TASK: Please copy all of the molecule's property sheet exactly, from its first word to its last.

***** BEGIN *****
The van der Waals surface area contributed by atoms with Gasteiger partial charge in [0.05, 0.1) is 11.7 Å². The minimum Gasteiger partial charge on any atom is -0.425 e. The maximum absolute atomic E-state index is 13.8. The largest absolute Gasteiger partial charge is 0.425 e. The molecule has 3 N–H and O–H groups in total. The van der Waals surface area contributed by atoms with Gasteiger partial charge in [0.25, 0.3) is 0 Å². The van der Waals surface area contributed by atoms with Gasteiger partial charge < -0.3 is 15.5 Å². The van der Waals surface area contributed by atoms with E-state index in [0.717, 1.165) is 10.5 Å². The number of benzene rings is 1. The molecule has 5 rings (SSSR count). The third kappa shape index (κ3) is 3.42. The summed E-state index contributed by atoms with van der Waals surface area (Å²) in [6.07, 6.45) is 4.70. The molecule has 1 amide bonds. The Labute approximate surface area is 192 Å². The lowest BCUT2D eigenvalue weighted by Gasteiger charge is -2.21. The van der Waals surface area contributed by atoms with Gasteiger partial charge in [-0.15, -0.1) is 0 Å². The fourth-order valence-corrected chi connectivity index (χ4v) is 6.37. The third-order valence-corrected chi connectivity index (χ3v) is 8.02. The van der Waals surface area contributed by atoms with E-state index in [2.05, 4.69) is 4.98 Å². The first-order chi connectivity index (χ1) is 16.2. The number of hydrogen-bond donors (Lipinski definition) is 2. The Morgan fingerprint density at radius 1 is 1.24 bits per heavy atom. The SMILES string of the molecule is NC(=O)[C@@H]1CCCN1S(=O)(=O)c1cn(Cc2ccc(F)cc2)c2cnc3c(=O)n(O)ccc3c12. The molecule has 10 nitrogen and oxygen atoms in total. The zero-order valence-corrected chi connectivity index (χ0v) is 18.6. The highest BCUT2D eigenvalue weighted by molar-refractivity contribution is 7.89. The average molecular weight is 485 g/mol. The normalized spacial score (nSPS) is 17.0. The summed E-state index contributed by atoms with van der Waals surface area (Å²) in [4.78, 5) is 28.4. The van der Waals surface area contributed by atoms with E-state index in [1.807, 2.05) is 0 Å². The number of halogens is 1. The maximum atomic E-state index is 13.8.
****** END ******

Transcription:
The van der Waals surface area contributed by atoms with Gasteiger partial charge in [0.05, 0.1) is 11.7 Å². The minimum Gasteiger partial charge on any atom is -0.425 e. The maximum absolute atomic E-state index is 13.8. The largest absolute Gasteiger partial charge is 0.425 e. The molecule has 3 N–H and O–H groups in total. The van der Waals surface area contributed by atoms with Gasteiger partial charge in [0.25, 0.3) is 0 Å². The van der Waals surface area contributed by atoms with Gasteiger partial charge < -0.3 is 15.5 Å². The van der Waals surface area contributed by atoms with E-state index in [0.717, 1.165) is 10.5 Å². The number of benzene rings is 1. The molecule has 5 rings (SSSR count). The third kappa shape index (κ3) is 3.42. The summed E-state index contributed by atoms with van der Waals surface area (Å²) in [6.07, 6.45) is 4.70. The molecule has 1 amide bonds. The Labute approximate surface area is 192 Å². The lowest BCUT2D eigenvalue weighted by Gasteiger charge is -2.21. The van der Waals surface area contributed by atoms with Gasteiger partial charge in [-0.15, -0.1) is 0 Å². The fourth-order valence-corrected chi connectivity index (χ4v) is 6.37. The third-order valence-corrected chi connectivity index (χ3v) is 8.02. The van der Waals surface area contributed by atoms with E-state index in [2.05, 4.69) is 4.98 Å². The first-order chi connectivity index (χ1) is 16.2. The number of hydrogen-bond donors (Lipinski definition) is 2. The Morgan fingerprint density at radius 1 is 1.24 bits per heavy atom. The SMILES string of the molecule is NC(=O)[C@@H]1CCCN1S(=O)(=O)c1cn(Cc2ccc(F)cc2)c2cnc3c(=O)n(O)ccc3c12. The molecule has 10 nitrogen and oxygen atoms in total. The zero-order valence-corrected chi connectivity index (χ0v) is 18.6. The highest BCUT2D eigenvalue weighted by molar-refractivity contribution is 7.89. The average molecular weight is 485 g/mol. The normalized spacial score (nSPS) is 17.0. The summed E-state index contributed by atoms with van der Waals surface area (Å²) in [4.78, 5) is 28.4. The van der Waals surface area contributed by atoms with E-state index in [1.807, 2.05) is 0 Å². The number of halogens is 1. The maximum atomic E-state index is 13.8.